Monday, 4 May 2009
Stanley Baldwin - A Man For Our Times
Stanley Baldwin, 1867-1947, see Wikipedia, probably does not feature in the school history books these days. If there are mentions they are likely to repeat the conventional fictions of Winston Churchill, on the one hand, showing the Mr. Nasty side of his character and lifetime media operator, and those of the Left, in that he too won a strike against the miners, and was Prime Minister at that point in British Imperial History when it was at the beginning of the end. Britain had become badly overstretched, with too many problems to deal with, and very few right answers. Baldwin did what he could to make the best of a bad job. As an ironmaster he knew something about the realities of industry, and of agriculture. More honest than most, he had a basic decency, and was willing to admit errors, something that Churchill reviled him for. We could do a lot worse that having another Baldwin, the trouble is that there is nobody like him in sight.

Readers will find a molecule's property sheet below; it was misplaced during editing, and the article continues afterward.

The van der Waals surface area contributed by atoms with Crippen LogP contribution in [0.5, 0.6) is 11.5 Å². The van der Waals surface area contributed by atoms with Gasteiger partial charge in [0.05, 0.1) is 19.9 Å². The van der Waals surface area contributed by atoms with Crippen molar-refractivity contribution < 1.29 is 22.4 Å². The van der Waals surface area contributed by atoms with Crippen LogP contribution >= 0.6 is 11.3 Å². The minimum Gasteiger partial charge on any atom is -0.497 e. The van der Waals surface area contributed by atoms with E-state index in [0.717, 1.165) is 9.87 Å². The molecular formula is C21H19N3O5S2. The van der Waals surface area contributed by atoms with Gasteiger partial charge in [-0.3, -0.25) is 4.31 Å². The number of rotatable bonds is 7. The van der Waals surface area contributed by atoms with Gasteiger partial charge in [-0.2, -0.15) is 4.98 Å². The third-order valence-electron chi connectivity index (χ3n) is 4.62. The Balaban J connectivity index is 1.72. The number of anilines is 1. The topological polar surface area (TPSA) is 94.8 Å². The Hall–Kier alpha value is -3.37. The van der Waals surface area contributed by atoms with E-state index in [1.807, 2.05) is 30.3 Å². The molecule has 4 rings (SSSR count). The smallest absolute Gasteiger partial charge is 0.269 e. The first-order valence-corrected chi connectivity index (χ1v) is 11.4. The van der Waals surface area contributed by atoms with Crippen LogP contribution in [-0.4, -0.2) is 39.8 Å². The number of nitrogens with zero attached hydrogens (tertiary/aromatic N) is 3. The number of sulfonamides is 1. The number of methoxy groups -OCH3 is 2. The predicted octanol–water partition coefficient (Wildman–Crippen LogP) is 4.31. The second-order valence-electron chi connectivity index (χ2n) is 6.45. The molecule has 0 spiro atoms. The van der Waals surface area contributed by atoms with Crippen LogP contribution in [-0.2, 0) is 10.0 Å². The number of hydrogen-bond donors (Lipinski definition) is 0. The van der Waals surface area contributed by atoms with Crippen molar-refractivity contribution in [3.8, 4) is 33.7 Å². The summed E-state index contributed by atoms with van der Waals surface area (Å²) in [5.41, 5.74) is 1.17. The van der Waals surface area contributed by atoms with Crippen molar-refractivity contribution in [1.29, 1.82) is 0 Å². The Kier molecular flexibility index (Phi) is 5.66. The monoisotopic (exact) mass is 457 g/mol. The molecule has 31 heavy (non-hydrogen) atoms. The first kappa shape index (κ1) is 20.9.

I quote "The fruits of a free spirit of men do not grow in the garden of tyranny. It’s been well said that slavery is a weed that grows in every soil. As long as we have the wisdom to keep the sovereign authority of this country as the sanctuary of liberty, the sacred temple consecrated to our common faith, men will turn their faces towards us and draw their breath more freely. The association of the peoples of the Empire is rooted and their fellowship is rooted in this doctrine of the essential dignity of the individual human soul: that is the English secret, however feebly and faintly we have, at times and places, embraced and obeyed it." Not bad for a 70 year old in 1937.